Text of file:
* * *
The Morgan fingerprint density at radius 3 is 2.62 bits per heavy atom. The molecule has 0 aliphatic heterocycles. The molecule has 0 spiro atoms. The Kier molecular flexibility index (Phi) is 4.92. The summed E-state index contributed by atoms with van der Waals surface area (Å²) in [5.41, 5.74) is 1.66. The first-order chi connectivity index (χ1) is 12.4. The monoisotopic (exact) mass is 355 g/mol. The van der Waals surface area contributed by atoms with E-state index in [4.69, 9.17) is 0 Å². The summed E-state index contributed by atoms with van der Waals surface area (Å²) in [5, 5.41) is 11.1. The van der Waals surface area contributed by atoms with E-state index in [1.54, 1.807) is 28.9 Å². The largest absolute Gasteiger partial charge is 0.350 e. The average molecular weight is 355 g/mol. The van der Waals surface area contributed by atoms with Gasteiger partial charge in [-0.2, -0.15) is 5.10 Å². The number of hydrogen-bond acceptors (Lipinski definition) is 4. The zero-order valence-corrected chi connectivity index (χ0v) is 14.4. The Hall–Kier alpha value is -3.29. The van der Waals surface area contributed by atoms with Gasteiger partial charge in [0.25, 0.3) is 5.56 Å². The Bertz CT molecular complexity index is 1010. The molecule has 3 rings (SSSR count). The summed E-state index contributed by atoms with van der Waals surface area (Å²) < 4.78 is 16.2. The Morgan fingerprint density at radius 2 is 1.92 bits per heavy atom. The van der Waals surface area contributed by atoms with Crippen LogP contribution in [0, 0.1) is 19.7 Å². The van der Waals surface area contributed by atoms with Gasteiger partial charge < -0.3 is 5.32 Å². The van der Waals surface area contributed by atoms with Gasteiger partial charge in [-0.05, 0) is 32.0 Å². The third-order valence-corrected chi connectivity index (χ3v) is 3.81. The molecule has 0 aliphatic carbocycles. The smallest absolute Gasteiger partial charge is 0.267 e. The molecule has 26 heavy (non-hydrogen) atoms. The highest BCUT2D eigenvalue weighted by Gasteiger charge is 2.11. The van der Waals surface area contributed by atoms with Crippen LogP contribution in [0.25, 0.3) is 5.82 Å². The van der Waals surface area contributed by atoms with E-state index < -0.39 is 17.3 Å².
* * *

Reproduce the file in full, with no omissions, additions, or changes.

The Morgan fingerprint density at radius 3 is 2.62 bits per heavy atom. The molecule has 0 aliphatic heterocycles. The molecule has 0 spiro atoms. The Kier molecular flexibility index (Phi) is 4.92. The summed E-state index contributed by atoms with van der Waals surface area (Å²) in [5.41, 5.74) is 1.66. The first-order chi connectivity index (χ1) is 12.4. The monoisotopic (exact) mass is 355 g/mol. The van der Waals surface area contributed by atoms with E-state index in [4.69, 9.17) is 0 Å². The summed E-state index contributed by atoms with van der Waals surface area (Å²) in [5, 5.41) is 11.1. The van der Waals surface area contributed by atoms with E-state index in [1.54, 1.807) is 28.9 Å². The largest absolute Gasteiger partial charge is 0.350 e. The average molecular weight is 355 g/mol. The van der Waals surface area contributed by atoms with Gasteiger partial charge in [-0.2, -0.15) is 5.10 Å². The number of hydrogen-bond acceptors (Lipinski definition) is 4. The zero-order valence-corrected chi connectivity index (χ0v) is 14.4. The Hall–Kier alpha value is -3.29. The van der Waals surface area contributed by atoms with Gasteiger partial charge in [0.25, 0.3) is 5.56 Å². The Bertz CT molecular complexity index is 1010. The molecule has 3 rings (SSSR count). The summed E-state index contributed by atoms with van der Waals surface area (Å²) < 4.78 is 16.2. The Morgan fingerprint density at radius 2 is 1.92 bits per heavy atom. The van der Waals surface area contributed by atoms with Crippen LogP contribution in [0, 0.1) is 19.7 Å². The van der Waals surface area contributed by atoms with Gasteiger partial charge < -0.3 is 5.32 Å². The van der Waals surface area contributed by atoms with Gasteiger partial charge in [-0.05, 0) is 32.0 Å². The third-order valence-corrected chi connectivity index (χ3v) is 3.81. The molecule has 0 aliphatic carbocycles. The smallest absolute Gasteiger partial charge is 0.267 e. The molecule has 26 heavy (non-hydrogen) atoms. The highest BCUT2D eigenvalue weighted by Gasteiger charge is 2.11. The van der Waals surface area contributed by atoms with Crippen LogP contribution in [0.25, 0.3) is 5.82 Å². The van der Waals surface area contributed by atoms with E-state index < -0.39 is 17.3 Å².